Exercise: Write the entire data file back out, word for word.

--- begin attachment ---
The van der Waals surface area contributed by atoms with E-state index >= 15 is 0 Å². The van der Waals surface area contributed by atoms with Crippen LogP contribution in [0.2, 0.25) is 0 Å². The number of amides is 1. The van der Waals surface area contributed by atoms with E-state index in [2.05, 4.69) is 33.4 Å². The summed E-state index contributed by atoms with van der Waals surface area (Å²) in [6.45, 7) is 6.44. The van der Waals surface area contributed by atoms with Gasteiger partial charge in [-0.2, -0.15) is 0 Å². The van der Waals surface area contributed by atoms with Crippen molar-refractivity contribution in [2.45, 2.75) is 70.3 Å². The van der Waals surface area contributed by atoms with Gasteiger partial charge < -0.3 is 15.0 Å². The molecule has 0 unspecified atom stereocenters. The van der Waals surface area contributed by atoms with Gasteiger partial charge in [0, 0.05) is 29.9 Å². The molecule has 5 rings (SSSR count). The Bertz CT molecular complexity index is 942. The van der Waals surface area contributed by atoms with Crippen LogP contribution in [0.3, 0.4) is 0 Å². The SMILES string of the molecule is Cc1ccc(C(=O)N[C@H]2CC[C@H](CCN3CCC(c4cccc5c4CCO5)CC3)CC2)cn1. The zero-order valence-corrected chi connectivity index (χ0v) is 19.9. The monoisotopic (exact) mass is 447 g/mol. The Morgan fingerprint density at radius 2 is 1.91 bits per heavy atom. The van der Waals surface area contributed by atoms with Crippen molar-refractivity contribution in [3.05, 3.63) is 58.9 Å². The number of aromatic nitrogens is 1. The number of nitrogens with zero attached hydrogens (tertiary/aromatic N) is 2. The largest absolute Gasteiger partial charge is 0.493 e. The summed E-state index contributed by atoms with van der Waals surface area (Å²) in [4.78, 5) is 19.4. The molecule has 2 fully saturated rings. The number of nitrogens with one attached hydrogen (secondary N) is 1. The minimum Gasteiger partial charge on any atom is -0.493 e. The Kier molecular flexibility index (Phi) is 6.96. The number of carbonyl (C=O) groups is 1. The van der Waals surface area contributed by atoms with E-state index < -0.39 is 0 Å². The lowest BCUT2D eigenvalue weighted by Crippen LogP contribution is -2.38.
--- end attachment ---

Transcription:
The van der Waals surface area contributed by atoms with E-state index >= 15 is 0 Å². The van der Waals surface area contributed by atoms with Crippen LogP contribution in [0.2, 0.25) is 0 Å². The number of amides is 1. The van der Waals surface area contributed by atoms with E-state index in [2.05, 4.69) is 33.4 Å². The summed E-state index contributed by atoms with van der Waals surface area (Å²) in [6.45, 7) is 6.44. The van der Waals surface area contributed by atoms with Gasteiger partial charge in [-0.2, -0.15) is 0 Å². The van der Waals surface area contributed by atoms with Crippen molar-refractivity contribution in [2.45, 2.75) is 70.3 Å². The van der Waals surface area contributed by atoms with Gasteiger partial charge < -0.3 is 15.0 Å². The molecule has 0 unspecified atom stereocenters. The van der Waals surface area contributed by atoms with Gasteiger partial charge in [0, 0.05) is 29.9 Å². The molecule has 5 rings (SSSR count). The Bertz CT molecular complexity index is 942. The van der Waals surface area contributed by atoms with Crippen LogP contribution in [0.3, 0.4) is 0 Å². The SMILES string of the molecule is Cc1ccc(C(=O)N[C@H]2CC[C@H](CCN3CCC(c4cccc5c4CCO5)CC3)CC2)cn1. The zero-order valence-corrected chi connectivity index (χ0v) is 19.9. The monoisotopic (exact) mass is 447 g/mol. The Morgan fingerprint density at radius 2 is 1.91 bits per heavy atom. The van der Waals surface area contributed by atoms with Crippen molar-refractivity contribution in [3.05, 3.63) is 58.9 Å². The number of aromatic nitrogens is 1. The number of nitrogens with zero attached hydrogens (tertiary/aromatic N) is 2. The largest absolute Gasteiger partial charge is 0.493 e. The summed E-state index contributed by atoms with van der Waals surface area (Å²) in [4.78, 5) is 19.4. The molecule has 2 fully saturated rings. The number of nitrogens with one attached hydrogen (secondary N) is 1. The minimum Gasteiger partial charge on any atom is -0.493 e. The Kier molecular flexibility index (Phi) is 6.96. The number of carbonyl (C=O) groups is 1. The van der Waals surface area contributed by atoms with E-state index < -0.39 is 0 Å². The lowest BCUT2D eigenvalue weighted by Crippen LogP contribution is -2.38.